I heard whispered, choked prayers. I heard hearts winding down to stillness. I heard lungs struggle to work with seared membranes. I heard men weep, and cry, and wail, and die.
And when the yellow cloud moved on I heard them still.
The bodies were cold and dead and motionless but I heard them still.
I know now, that what I heard then was the cloud of mustard gas doing its satanic work on another battlefield miles away. But I knew nothing of what I was then. I knew only that I was alive among a field of dead men who would not stop screaming.
I thought that I was haunted.
I thought that the ghosts of the dead were angry at me because I would not die.
I screamed for the ghosts to let me be or let me die, to do what they would to me but only be quiet.
I was found hours later, still screaming.
My screams were the first cries of a newborn fresh from the womb of war.
It took some time for the doctors at the field hospital and myself to realize that I was a superhuman. Initially, they thought I was just one of the far too many soldiers in the war wounded in the mind and I thought I was haunted. The footsteps down the hall were to me the soldiers marching to their doom or marching to take me to Hell. The gunshots and artillery fire miles away from the field hospital were the sounds of Ypres echoing forever.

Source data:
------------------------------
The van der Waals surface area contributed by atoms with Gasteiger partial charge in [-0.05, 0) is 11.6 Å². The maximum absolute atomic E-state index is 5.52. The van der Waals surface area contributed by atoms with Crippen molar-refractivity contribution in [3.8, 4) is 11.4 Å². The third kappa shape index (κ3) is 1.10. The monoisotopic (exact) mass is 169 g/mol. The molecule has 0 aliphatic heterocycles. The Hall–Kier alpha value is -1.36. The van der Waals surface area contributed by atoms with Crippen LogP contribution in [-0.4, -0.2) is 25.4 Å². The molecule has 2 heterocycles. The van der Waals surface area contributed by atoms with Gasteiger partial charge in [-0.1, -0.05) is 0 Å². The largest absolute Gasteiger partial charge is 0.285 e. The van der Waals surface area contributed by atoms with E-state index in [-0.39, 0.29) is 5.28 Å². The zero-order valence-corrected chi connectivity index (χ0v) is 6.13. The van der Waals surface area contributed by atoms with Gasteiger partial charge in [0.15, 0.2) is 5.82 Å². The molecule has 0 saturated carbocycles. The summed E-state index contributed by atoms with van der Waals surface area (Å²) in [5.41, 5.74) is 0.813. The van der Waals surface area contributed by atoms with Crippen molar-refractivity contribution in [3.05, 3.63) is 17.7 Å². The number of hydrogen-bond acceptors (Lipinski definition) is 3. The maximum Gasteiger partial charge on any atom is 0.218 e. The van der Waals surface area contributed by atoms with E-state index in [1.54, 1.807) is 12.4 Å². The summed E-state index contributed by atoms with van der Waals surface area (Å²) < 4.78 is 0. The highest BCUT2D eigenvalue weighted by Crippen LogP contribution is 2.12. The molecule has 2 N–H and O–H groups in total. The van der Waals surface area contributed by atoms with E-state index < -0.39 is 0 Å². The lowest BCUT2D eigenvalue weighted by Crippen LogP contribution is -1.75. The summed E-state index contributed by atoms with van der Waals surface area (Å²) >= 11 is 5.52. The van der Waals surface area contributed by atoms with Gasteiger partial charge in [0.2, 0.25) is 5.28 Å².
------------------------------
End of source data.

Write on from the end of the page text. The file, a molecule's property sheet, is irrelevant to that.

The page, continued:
But the incredible resilience and strength my empowered body demonstrated upon examination led to tests, and these tests led to the discovery that I had superhuman senses. This knowledge helped me, but it did not quiet the old screams of Ypres I would often hear--that I still sometimes hear to this day. The old screams were purely products of my mind but I heard them as clear as reality. Whenever my powers caused me to hear a distant sound without an immediately identifiable source, something triggered in my brain to cause me to hear the old screams.The doctors called it trauma induced schizophrenia aggravated and perhaps caused by superhuman abilities.
I knew that the old screams were not ghosts, but that did not make them any less haunting. If anything, it made them more haunting. The Carnaki Foundation began educating the public about manesology in 1913 and showed that di manes could be reasoned with--and if that failed, bound to aetheric instruments.
But madness cannot not be reasoned with and it cannot be bound.